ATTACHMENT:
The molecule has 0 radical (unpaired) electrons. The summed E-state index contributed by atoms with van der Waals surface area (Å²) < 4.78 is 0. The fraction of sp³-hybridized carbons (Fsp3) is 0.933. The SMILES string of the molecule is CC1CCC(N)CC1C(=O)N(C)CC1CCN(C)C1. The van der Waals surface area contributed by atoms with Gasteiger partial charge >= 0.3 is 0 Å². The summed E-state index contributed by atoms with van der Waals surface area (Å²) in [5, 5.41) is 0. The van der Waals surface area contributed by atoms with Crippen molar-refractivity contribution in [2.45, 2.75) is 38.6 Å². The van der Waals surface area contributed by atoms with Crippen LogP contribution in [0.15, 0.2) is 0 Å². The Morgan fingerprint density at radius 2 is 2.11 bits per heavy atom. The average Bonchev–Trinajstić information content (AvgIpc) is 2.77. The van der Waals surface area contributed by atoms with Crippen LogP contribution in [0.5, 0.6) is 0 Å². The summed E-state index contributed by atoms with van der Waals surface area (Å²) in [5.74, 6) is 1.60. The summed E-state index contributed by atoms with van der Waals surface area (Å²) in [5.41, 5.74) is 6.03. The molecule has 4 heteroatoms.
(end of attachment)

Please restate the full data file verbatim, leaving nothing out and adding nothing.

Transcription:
The molecule has 0 radical (unpaired) electrons. The summed E-state index contributed by atoms with van der Waals surface area (Å²) < 4.78 is 0. The fraction of sp³-hybridized carbons (Fsp3) is 0.933. The SMILES string of the molecule is CC1CCC(N)CC1C(=O)N(C)CC1CCN(C)C1. The van der Waals surface area contributed by atoms with Gasteiger partial charge >= 0.3 is 0 Å². The summed E-state index contributed by atoms with van der Waals surface area (Å²) in [5, 5.41) is 0. The van der Waals surface area contributed by atoms with Crippen molar-refractivity contribution in [2.45, 2.75) is 38.6 Å². The van der Waals surface area contributed by atoms with Crippen LogP contribution in [0.15, 0.2) is 0 Å². The Morgan fingerprint density at radius 2 is 2.11 bits per heavy atom. The average Bonchev–Trinajstić information content (AvgIpc) is 2.77. The van der Waals surface area contributed by atoms with Crippen LogP contribution in [0.5, 0.6) is 0 Å². The summed E-state index contributed by atoms with van der Waals surface area (Å²) in [5.74, 6) is 1.60. The summed E-state index contributed by atoms with van der Waals surface area (Å²) in [5.41, 5.74) is 6.03. The molecule has 4 heteroatoms.